Regardless of what this truck says, New Hampshire these days has been everything but boring. (Click on the image for an enlarged version.) On Friday night, for the second time in less than a week, my neighborhood was under a “voluntary mandatory” evacuation order, delivered via bullhorn by a fireman cruising my block in a lights-flashing firetruck. Although Friday night’s evacuation turned out to be a false alarm–despite an entire night of yet more rainfall, Keene had no new flooding–I’d surely appreciate it if someone could explain to me the semantics of a “voluntary mandatory” evacuation order. In the meantime, I never want to see another fireman shouting things from a slow-moving firetruck unless said firetruck is in a parade and said fireman is shouting “Happy 4th of July!”
Right now as I type these words, I can see a bit of blue sky overhead and a shaft of light trickling from the eastern corner of my yard: exciting stuff indeed. One interesting thing about being (temporarily) at the center of a Natural Disaster that put Keene (temporarily) in the National News is the level of exaggeration that is unwittingly applied to events seen only by Worst Case Scenario-seeking news crews. Yesterday I got a worried voicemail from my mother, who had heard half of a TV news story about Friday night’s rains in Keene and half of another news story about mudslides “somewhere.” Putting two and two together, my Mom jumped to the conclusion that Keene residents had been unable to return home from Friday night’s evacuation because mudslides had covered local roads, a version of the disaster that is blatantly untrue. But when you listen to the TV news with one ear–and when the TV news quickly cuts from one disaster in one place to another somewhere else–it’s easy to assume that all of Keene looks like parts of Alstead, Hinsdale, or Sullivan, where roads, bridges, and houses were swept away.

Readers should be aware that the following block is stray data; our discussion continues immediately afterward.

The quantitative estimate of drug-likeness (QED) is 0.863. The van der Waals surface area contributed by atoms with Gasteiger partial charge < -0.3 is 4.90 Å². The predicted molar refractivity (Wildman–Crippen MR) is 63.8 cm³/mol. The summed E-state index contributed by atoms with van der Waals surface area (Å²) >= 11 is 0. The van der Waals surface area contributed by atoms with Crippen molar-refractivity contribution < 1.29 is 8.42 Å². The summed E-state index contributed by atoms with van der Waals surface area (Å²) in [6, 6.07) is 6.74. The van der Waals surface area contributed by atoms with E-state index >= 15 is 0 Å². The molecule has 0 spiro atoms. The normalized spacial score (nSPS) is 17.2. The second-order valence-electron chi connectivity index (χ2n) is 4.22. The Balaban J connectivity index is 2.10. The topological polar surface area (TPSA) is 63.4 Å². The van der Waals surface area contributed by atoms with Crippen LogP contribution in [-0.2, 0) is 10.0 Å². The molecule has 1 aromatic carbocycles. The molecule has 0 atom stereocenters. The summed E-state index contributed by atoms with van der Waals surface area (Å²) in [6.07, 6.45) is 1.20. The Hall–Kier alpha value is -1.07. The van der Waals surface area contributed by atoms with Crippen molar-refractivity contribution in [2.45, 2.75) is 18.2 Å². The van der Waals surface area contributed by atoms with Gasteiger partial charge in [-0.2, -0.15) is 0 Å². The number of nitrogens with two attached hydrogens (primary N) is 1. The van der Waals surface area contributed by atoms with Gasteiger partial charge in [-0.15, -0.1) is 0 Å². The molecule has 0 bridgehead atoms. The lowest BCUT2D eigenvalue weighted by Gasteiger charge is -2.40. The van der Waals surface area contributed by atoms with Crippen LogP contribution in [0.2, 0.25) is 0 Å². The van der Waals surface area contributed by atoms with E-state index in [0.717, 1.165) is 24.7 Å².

The best indication of how things are really doing in Keene these days, though, can be found on downtown parking meters, where paper signs proclaim No Parking for next Saturday’s Pumpkin Festival. (Click on the image for an enlarged version.) Yes, the annual Pumpkin Festival is on for next Saturday, despite naysaying accounts that it had been or would be cancelled. Although at least one area pumpkin patch lost part of its harvest to the flood, most locals (myself included) are looking forward to next weekend’s pumpkin extravaganza as a celebratory way of getting Back to Normal. After so much flood-related excitement over the past two weekends, it will be great to dry out, light thousands of carved pumpkins, and then get back to the Usual Boring immediately thereafter. Now that the Powers That Be have, for the time being, turned off the faucets and switched on the sunlight, I have two more requests: first, I’d like a bit more Boring, please. And second, I don’t want to see a repeat of this dooryard sight anytime soon: